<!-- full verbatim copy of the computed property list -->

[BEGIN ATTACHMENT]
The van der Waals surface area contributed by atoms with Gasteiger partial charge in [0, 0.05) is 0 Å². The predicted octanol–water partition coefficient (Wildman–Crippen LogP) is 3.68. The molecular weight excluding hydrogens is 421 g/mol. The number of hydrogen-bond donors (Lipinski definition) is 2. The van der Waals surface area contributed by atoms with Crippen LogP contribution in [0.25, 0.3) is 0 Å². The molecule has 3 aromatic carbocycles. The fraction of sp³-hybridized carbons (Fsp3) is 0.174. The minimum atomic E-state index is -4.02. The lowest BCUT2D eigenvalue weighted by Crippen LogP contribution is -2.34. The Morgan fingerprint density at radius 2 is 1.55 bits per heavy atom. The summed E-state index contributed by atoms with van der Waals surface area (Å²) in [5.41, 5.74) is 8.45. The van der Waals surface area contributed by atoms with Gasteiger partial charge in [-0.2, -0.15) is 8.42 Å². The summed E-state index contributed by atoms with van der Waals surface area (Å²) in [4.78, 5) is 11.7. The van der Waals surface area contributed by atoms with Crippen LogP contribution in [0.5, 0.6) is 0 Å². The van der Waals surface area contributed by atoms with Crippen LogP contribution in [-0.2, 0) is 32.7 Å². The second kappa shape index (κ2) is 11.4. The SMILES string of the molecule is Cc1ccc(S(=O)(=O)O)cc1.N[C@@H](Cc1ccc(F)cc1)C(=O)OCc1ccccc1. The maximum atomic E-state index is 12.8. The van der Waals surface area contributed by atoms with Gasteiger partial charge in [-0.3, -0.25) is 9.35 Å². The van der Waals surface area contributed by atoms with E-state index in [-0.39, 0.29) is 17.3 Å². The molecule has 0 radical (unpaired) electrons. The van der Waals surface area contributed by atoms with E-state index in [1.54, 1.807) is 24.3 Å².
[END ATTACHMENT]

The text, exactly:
The van der Waals surface area contributed by atoms with Gasteiger partial charge in [0, 0.05) is 0 Å². The predicted octanol–water partition coefficient (Wildman–Crippen LogP) is 3.68. The molecular weight excluding hydrogens is 421 g/mol. The number of hydrogen-bond donors (Lipinski definition) is 2. The van der Waals surface area contributed by atoms with Crippen LogP contribution in [0.25, 0.3) is 0 Å². The molecule has 3 aromatic carbocycles. The fraction of sp³-hybridized carbons (Fsp3) is 0.174. The minimum atomic E-state index is -4.02. The lowest BCUT2D eigenvalue weighted by Crippen LogP contribution is -2.34. The Morgan fingerprint density at radius 2 is 1.55 bits per heavy atom. The summed E-state index contributed by atoms with van der Waals surface area (Å²) in [5.41, 5.74) is 8.45. The van der Waals surface area contributed by atoms with Gasteiger partial charge in [-0.2, -0.15) is 8.42 Å². The summed E-state index contributed by atoms with van der Waals surface area (Å²) in [4.78, 5) is 11.7. The van der Waals surface area contributed by atoms with Crippen LogP contribution in [0.5, 0.6) is 0 Å². The van der Waals surface area contributed by atoms with Crippen LogP contribution in [-0.2, 0) is 32.7 Å². The second kappa shape index (κ2) is 11.4. The SMILES string of the molecule is Cc1ccc(S(=O)(=O)O)cc1.N[C@@H](Cc1ccc(F)cc1)C(=O)OCc1ccccc1. The maximum atomic E-state index is 12.8. The van der Waals surface area contributed by atoms with Gasteiger partial charge in [-0.3, -0.25) is 9.35 Å². The van der Waals surface area contributed by atoms with E-state index in [-0.39, 0.29) is 17.3 Å². The molecule has 0 radical (unpaired) electrons. The van der Waals surface area contributed by atoms with E-state index in [1.54, 1.807) is 24.3 Å².